Will the section affected positively by modernisation, westernisation, and governmental interventions come back to speak the primordial language in their marked territorial spaces of the ethnie? This is indeed a cumbersome and sticky question, and many would refrain from making a note of this random thought. However, it must be noted that language politics across India and elsewhere serve as learning points. It is essential to develop and re-discover a language, just like re-writing histories or crafting histories from below. It is but necessary to make it an experience of articulation and empowerment. In other words, it is not just crucial to ask, ‘Can the subaltern speak?’; it is essential to ask, ‘Can the subaltern be heard?’ also, who is listening? Who is ready to listen?. Until these random thoughts are addressed and given a fierce debate, language politics would continue to be an armchair discourse.
About the author :
Dr. Anup Shekhar Chakraborty
Assistant Professor, Department of Political Science and Political Studies, Netaji Institute for Asian Studies, & member, Mahanirban Calcutta Research Group, Kolkata
Visiting Faculty, Department of South and South East Asian Studies, University of Calcutta.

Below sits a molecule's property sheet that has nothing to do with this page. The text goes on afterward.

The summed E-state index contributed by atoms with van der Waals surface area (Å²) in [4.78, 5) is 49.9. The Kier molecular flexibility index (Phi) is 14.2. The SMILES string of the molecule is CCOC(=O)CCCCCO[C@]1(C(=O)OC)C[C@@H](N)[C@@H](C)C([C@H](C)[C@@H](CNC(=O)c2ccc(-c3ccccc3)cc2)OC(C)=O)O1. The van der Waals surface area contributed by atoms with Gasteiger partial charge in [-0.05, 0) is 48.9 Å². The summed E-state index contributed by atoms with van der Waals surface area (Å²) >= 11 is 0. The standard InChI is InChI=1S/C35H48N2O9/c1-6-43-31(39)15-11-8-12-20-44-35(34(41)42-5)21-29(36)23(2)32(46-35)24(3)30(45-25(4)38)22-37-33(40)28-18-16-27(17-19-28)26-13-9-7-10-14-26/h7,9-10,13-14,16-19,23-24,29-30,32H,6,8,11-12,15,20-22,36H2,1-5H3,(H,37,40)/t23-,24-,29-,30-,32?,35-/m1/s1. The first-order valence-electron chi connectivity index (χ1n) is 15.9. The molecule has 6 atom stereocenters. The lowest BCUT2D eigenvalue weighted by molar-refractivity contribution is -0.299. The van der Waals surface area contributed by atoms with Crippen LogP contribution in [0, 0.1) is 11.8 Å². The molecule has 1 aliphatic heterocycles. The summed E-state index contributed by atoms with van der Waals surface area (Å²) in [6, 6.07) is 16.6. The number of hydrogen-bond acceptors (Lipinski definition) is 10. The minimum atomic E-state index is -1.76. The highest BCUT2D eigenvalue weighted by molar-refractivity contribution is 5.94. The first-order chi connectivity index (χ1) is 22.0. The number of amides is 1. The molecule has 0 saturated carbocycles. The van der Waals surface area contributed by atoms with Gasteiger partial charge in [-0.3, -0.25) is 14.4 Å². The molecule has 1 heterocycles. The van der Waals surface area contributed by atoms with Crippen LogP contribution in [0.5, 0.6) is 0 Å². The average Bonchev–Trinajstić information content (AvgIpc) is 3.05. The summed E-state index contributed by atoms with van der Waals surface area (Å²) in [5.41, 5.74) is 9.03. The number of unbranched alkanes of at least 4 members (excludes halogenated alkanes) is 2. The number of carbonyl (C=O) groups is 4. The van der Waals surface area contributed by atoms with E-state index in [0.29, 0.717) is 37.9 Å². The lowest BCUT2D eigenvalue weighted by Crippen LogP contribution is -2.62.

1. For details See, Chakma, Suhas. (1992). Chittagong Hill Tracts: Appalling Violence. Economic and Political Weekly. 17th October, 2295-2296; Talukdar, S.P. (1988).The Chakma: Life and Struggles. Delhi: Gian Publishing House; Lalthara. (1998). Chakmate Hi TutengeAnNih. Laisuih 1997-1998. Shillong: All Mizo Post-Graduate Students’ Union HQRS; Lianchhinga, F. (1998). Chakma te leh Mizoram Politics. Laisuih 1997-1998. Shillong: All Mizo Post-Graduate Students’ Union HQRS
2. Prati Ranjan Chakma (President, Chakma Students’ Union, Aizawl Zone). Personal Interview. Chakma House, HuntharVeng, Aizawl. 26th March 2010.
3. Brig. Verghese & C. L. Thanzawna.(1997). A History of the Mizos.Vols.I & II. New Delhi: Vikas Publishing House
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5. PuZaliana (Senior Research Officer, ‘Tribal Research Institute’, Art & Culture Department, Government of Mizoram, McDonald Hill).Personal Interview.Zarkawt, Aizawl. January 22, 23 & 24, 2008; PuLianhmingthanga (Senior Research Officer, ‘Tribal Research Institute’, Art & Culture Department, Government of Mizoram, McDonald Hill).Personal Interview.Zarkawt, Aizawl: 21& 22 January 2008.